Likeness is a narrower relationship than merely a competitive relationship in the marketplace.
Indeed, the WTO Appellate Body has described substitutability in the marketplace as only one factor relevant to an assessment of likeness, along with factors such as a product’s physical characteristics and its tariff classifications.
As a consequence, farmed fish and wild fish of the same species might be treated as like products in a trade case, but renewable energy products and fossil fuels—which surely compete with each other—would almost certainly not be.
But this assumption is unwarranted. The American renewable energy sector competes not only with the Indian renewable energy sector but also with the fossil fuel sector. A report from the International Institute for Sustainable Development, entitled How Subsidies for Kerosene Are Holding Back Solar Power in India, makes the point clear.
Millions of rural households in India rely on kerosene for lighting.
The report notes that:
Off-grid solar technologies, such as solar lanterns and solar home systems, can effectively replace kerosene use for lighting in rural areas that are unserved (or poorly served) by the electricity grid, and are likely to be so for some time. Solar can provide safer and better quality lighting, and is also friendly to the environment.
Yet solar has not been a successful replacement for kerosene in off-grid communities, in large part due to subsidies for kerosene.
The study finds that under current conditions over a two-year period, households lose money by shifting to solar products.
Solar becomes the better option, however, if kerosene subsidies are zeroed out.
Subsidies for kerosene, in other words, have allowed it to gain greater market share at the expense of solar. This market impact, in turn, has significant negative health consequences for kerosene users in addition to the broader environmental impacts of fossil fuel consumption.
This example highlights the centrality of the competitive relationship between products. If two products are substitutes in the market, removing subsidies for one but not the other will hamper competition. Trade lawyers have understood this point since the earliest days of the GATT. In 1950, Chile challenged Australia’s decision to remove a wartime subsidy on sodium nitrate.
Chile had negotiated with Australia for duty-free entry of its sodium nitrate at a time at which Australia had wartime subsidies on both sodium nitrate and its competitor, ammonium sulphate.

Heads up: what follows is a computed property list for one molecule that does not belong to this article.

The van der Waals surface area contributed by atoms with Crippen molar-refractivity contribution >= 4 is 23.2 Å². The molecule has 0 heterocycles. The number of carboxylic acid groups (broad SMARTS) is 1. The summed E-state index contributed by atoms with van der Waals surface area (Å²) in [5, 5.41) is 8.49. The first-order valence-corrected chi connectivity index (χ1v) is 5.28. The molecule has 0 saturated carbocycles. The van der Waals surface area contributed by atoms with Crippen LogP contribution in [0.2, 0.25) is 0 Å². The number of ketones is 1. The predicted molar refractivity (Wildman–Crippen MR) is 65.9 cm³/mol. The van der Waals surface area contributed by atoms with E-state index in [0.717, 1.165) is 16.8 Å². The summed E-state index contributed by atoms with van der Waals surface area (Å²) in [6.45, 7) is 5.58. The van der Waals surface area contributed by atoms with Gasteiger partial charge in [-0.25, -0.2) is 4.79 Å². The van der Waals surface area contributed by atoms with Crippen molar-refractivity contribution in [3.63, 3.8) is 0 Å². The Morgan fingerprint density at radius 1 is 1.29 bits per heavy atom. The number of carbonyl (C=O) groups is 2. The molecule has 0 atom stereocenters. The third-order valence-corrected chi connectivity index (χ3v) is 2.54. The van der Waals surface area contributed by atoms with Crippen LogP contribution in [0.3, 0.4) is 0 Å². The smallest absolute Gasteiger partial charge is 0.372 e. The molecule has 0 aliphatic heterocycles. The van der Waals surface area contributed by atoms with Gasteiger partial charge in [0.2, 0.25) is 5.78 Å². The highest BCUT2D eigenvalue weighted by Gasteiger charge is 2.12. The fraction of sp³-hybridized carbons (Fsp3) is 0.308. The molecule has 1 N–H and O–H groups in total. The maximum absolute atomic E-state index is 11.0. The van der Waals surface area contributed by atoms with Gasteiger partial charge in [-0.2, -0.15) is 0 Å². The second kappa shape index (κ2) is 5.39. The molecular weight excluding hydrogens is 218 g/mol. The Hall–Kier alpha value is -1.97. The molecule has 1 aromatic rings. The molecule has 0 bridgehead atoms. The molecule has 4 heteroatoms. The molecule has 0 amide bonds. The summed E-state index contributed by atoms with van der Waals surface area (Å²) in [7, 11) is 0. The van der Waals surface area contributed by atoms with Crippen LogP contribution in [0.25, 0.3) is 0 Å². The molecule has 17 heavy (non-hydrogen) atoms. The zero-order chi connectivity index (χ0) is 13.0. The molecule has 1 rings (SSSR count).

A GATT Working Party (a predecessor to the more formal dispute process in existence today) found that Australia’s action harmed Chile’s legitimate expectations.
By removing the subsidy on sodium nitrate and not on ammonium sulphate, Australia had unfairly disadvantaged it against its (still subsidized) competitor.
Economists refer to the strength of the competitive relationship between two products as the cross-elasticity of demand.
Technically, the cross-elasticity of demand measures how demand for one product changes in response to a change in the price of another product, holding the price of the first good constant.
Cross-elasticities of demand are commonly used in antitrust law to determine the “relevant market”—that is, to define legally significant competitive relationships among products.
In economic terms, selective enforcement becomes more pernicious the higher the cross-elasticity of demand between two products.
The reason is straightforward. If a product has few close substitutes and the demand for a product is inelastic, producers can pass along price increases to the consumer. Hence, if a product has relatively inelastic demand, the costs discussed above—litigation, liability, and lost investment—will not affect a product’s bottom line. But as a demand becomes more elastic, consumers will purchase less of the product as these costs force producers to raise prices. If the product has a high cross-elasticity of demand with another product, consumers will substitute that second product for the newly more expensive original one. In this way, one producer’s loss is another producer’s gain. In the kerosene–solar example discussed above, consumers purchase less solar (and more kerosene) as the price of kerosene falls in response to subsidies.
The idea of cross-elasticities of demand also illustrates the problem with Froman’s focus on competition exclusively among renewable energy, namely that he is looking at an incomplete set of competitive relationships.